At InsideOut Development, we believe that everyone has the capacity to learn and perform at a higher level. A manager’s job is to draw that greatness out of employees—to maximizeperformance and draw out potential.Understanding thekey elements ofperformance allows a coach to target their coaching and maximizeeffectiveness.
We’ve synthesized the four elements of performance into the Performance Wheel.
Understanding the Performance Wheel will allow coaches and individual contributors to identify how performance can be improved and use the GROW Model to make it happen.
A key element of performance is our Fire. Fire is our passion and drive to do something and to do it well. While it can seem difficult to control, it has a massive impact on our performance.
What does my energy or passion drive me to do?
Am I passionate enough to stay on task in the face of being ignored or criticized?
Am I willing to go the extra mile to demonstrate relevance?
Do I have enough energy to ensure that what I have to communicate will get heard?
Our passion and motivation to perform (and the antithesis: indifference) affect our performance. Social psychologists have performed dozens of studies related to this motivation. We call it “fire.”
The Psychology Behind Fire
Humans are naturally inclined to seek excitement. We have a genetic predisposition toward activities, mental or physical, that release dopamine. As described by the Association for Psychological Science, “a thirst for excitement is hidden in your genes.”
While this research is most commonly referenced in medical journals relating to the treatment of drug addiction, this same drive for sensation-seeking, deeply embedded in each of us, also pushes us to use our energy on the projects that excite us. We inherently spend more mental energy on projects we are passionate about.
Tim Gallwey, considered the founder of sport psychology and author of The Inner Game of Tennis, explains, “Natural focus occurs when the mind is interested. When this occurs, the mind is drawn irresistibly toward the object (or subject) of interest.”
We can leverage fire by maximizing our innate mental capacity to process information and attain goals when they are presented clearly and with logical, specific processes. Research done by psychologists Latham and Locke explains, “the clearer, more specific, and more challenging a goal is, the better one performs.”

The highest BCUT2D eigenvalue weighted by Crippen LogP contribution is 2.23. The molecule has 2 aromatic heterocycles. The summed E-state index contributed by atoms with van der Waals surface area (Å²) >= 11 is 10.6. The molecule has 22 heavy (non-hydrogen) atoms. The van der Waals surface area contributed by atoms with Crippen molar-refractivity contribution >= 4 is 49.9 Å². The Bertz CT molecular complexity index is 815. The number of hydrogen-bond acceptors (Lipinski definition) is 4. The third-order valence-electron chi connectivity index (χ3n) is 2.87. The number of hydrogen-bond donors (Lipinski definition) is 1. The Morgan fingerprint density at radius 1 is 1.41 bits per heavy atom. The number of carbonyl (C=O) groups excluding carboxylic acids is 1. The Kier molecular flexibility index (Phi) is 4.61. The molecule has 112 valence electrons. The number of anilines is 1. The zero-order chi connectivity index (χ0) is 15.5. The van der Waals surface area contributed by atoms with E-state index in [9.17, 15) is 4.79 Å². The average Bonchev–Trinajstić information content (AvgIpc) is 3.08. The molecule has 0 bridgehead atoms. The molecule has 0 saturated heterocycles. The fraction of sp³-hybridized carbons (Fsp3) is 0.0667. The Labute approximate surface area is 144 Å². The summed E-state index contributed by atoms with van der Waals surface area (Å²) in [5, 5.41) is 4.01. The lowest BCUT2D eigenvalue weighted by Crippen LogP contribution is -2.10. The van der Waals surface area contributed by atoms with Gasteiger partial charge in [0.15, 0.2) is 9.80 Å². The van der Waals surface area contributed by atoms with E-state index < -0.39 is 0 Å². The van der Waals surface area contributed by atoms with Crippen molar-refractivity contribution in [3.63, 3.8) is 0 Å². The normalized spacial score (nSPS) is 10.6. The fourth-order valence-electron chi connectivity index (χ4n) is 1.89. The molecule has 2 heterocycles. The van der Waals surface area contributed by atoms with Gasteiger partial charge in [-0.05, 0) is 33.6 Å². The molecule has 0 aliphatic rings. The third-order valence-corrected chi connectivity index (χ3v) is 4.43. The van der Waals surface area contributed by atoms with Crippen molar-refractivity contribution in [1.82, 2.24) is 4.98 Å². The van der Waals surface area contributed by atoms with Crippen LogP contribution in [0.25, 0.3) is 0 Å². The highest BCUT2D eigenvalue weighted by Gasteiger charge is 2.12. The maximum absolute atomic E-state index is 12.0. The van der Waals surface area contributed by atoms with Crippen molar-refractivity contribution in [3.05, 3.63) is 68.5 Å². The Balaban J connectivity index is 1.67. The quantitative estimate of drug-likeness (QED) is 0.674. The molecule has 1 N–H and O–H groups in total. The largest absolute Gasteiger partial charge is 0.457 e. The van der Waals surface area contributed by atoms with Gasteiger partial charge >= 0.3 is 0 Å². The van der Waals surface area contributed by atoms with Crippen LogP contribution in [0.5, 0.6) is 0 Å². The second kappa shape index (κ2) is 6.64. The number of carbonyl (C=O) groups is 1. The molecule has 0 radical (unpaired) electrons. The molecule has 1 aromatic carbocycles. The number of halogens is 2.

Goal setting theory proposes that goals activate motivational mechanisms that stimulate performance, namely direction, effort, perseverance, and strategy. Real fire through proper goal-setting also creates an upward spiral of performance: the better we understand our goals, the more likely we are to achieve them, which increases our faith (see below) in our ability to achieve goals, so we set more ambitious goals in the future.
When people experience their own moments of insight, it creates sudden bursts of high-energy brain activity. It releases adrenaline-like and dopamine-like substances and creates new brain circuits that weren’t there before. As David Rock and Jeffrey Schwartz explain: “Now because they create those circuits, they are energized by them, and they want to execute those circuits. They want to bring them alive in the world.”
Using the GROW Model® to maximize Fire
Fire can be the most difficult element of performance to influence. The GROW Model is a problem-solving framework that enables people to make decisions, commit to action, and produce results. It can be used to break down problems and discover where we’re getting stuck. It can be leveraged by a performer personally or by a trusted coach. It can be used to identify a lack of Fire and develop a method to build Fire around a task or navigate through a task.
Once an employee has identified a lack of Fire, their manager can begin framing tasks in a way that stokes Fire. They can also work with their teams to distribute tasks among performers that will maximize the Fire in each team member.
An organization with Fire has a positive energy directed toward the accomplishment of the purpose of the organization. An organization without Fire is filled with apathy, lack of interest, and resigned compliance (rather than enthused commitment). What energy exists is often turned into negative fire, which is manifest in politicking, backbiting, and criticizing.
Fire is about energy, passion, commitment, and going the extra mile. Your fire as a leader is the model for your employees. So it’s going to be very hard to have engaged employees if you are not engaged yourself. If your own Fire is an issue, then dealing with that is the first priority and getting help (often in the form of coaching) is a good place to start.
Fire is a key driver of performance, but it is only one element of performance. Performance is also impacted by knowledge, faith, and focus. Learn more about these elements of performance in the links below.